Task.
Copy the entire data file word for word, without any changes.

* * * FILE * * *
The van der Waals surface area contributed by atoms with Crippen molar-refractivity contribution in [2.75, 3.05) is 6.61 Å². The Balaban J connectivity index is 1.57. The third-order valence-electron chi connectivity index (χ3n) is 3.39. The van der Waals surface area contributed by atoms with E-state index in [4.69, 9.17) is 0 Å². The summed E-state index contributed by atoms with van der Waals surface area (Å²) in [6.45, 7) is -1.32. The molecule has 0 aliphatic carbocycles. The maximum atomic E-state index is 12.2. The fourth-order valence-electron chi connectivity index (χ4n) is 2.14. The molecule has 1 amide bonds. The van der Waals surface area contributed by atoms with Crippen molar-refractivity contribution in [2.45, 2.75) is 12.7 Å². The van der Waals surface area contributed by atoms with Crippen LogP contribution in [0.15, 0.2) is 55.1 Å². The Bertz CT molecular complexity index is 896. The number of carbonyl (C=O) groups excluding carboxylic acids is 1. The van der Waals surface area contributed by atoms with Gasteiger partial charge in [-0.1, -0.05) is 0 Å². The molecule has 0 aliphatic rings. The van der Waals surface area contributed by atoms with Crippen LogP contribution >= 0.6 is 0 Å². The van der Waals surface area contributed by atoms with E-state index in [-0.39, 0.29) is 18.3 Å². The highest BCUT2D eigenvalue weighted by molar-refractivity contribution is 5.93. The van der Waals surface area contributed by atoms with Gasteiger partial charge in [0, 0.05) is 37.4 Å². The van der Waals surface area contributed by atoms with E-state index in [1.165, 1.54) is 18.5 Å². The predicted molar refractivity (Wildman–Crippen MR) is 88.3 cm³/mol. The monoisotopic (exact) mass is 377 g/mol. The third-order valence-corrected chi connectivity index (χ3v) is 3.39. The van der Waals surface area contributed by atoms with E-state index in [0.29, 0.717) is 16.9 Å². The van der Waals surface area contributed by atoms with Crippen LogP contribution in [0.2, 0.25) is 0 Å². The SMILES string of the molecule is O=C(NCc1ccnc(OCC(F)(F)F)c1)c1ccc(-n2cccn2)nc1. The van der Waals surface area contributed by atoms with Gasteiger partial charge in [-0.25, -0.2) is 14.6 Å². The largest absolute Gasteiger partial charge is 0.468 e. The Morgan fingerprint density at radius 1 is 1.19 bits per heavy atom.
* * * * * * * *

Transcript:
The van der Waals surface area contributed by atoms with Crippen molar-refractivity contribution in [2.75, 3.05) is 6.61 Å². The Balaban J connectivity index is 1.57. The third-order valence-electron chi connectivity index (χ3n) is 3.39. The van der Waals surface area contributed by atoms with E-state index in [4.69, 9.17) is 0 Å². The summed E-state index contributed by atoms with van der Waals surface area (Å²) in [6.45, 7) is -1.32. The molecule has 0 aliphatic carbocycles. The maximum atomic E-state index is 12.2. The fourth-order valence-electron chi connectivity index (χ4n) is 2.14. The molecule has 1 amide bonds. The van der Waals surface area contributed by atoms with Crippen molar-refractivity contribution in [2.45, 2.75) is 12.7 Å². The van der Waals surface area contributed by atoms with Crippen LogP contribution in [0.15, 0.2) is 55.1 Å². The Bertz CT molecular complexity index is 896. The number of carbonyl (C=O) groups excluding carboxylic acids is 1. The van der Waals surface area contributed by atoms with Gasteiger partial charge in [-0.1, -0.05) is 0 Å². The molecule has 0 aliphatic rings. The van der Waals surface area contributed by atoms with Crippen LogP contribution >= 0.6 is 0 Å². The van der Waals surface area contributed by atoms with E-state index in [-0.39, 0.29) is 18.3 Å². The highest BCUT2D eigenvalue weighted by molar-refractivity contribution is 5.93. The van der Waals surface area contributed by atoms with Gasteiger partial charge in [0, 0.05) is 37.4 Å². The van der Waals surface area contributed by atoms with E-state index in [1.165, 1.54) is 18.5 Å². The predicted molar refractivity (Wildman–Crippen MR) is 88.3 cm³/mol. The monoisotopic (exact) mass is 377 g/mol. The third-order valence-corrected chi connectivity index (χ3v) is 3.39. The van der Waals surface area contributed by atoms with E-state index in [0.29, 0.717) is 16.9 Å². The van der Waals surface area contributed by atoms with Crippen LogP contribution in [0.2, 0.25) is 0 Å². The SMILES string of the molecule is O=C(NCc1ccnc(OCC(F)(F)F)c1)c1ccc(-n2cccn2)nc1. The van der Waals surface area contributed by atoms with Gasteiger partial charge in [-0.25, -0.2) is 14.6 Å². The largest absolute Gasteiger partial charge is 0.468 e. The Morgan fingerprint density at radius 1 is 1.19 bits per heavy atom.